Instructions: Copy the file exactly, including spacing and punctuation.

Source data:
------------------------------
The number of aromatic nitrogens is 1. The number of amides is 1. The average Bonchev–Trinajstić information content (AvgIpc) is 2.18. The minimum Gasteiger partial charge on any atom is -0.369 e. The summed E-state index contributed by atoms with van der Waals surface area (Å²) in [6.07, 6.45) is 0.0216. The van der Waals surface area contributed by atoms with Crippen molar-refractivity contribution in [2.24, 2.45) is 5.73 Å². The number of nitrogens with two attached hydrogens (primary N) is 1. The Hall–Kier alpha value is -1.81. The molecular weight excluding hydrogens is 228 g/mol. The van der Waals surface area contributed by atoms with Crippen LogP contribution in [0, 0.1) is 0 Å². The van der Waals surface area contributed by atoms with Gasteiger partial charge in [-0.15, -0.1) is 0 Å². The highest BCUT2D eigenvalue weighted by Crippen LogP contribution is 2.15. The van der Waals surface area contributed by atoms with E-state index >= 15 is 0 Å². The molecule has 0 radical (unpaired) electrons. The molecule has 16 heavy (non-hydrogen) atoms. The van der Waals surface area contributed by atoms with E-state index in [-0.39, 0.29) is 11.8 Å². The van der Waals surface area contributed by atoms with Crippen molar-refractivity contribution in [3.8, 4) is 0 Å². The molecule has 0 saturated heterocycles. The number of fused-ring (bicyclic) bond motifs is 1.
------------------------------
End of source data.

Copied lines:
The number of aromatic nitrogens is 1. The number of amides is 1. The average Bonchev–Trinajstić information content (AvgIpc) is 2.18. The minimum Gasteiger partial charge on any atom is -0.369 e. The summed E-state index contributed by atoms with van der Waals surface area (Å²) in [6.07, 6.45) is 0.0216. The van der Waals surface area contributed by atoms with Crippen molar-refractivity contribution in [2.24, 2.45) is 5.73 Å². The number of nitrogens with two attached hydrogens (primary N) is 1. The Hall–Kier alpha value is -1.81. The molecular weight excluding hydrogens is 228 g/mol. The van der Waals surface area contributed by atoms with Crippen LogP contribution in [0, 0.1) is 0 Å². The van der Waals surface area contributed by atoms with Gasteiger partial charge in [-0.15, -0.1) is 0 Å². The highest BCUT2D eigenvalue weighted by Crippen LogP contribution is 2.15. The van der Waals surface area contributed by atoms with E-state index >= 15 is 0 Å². The molecule has 0 radical (unpaired) electrons. The molecule has 16 heavy (non-hydrogen) atoms. The van der Waals surface area contributed by atoms with E-state index in [-0.39, 0.29) is 11.8 Å². The van der Waals surface area contributed by atoms with Crippen molar-refractivity contribution in [3.8, 4) is 0 Å². The molecule has 0 saturated heterocycles. The number of fused-ring (bicyclic) bond motifs is 1.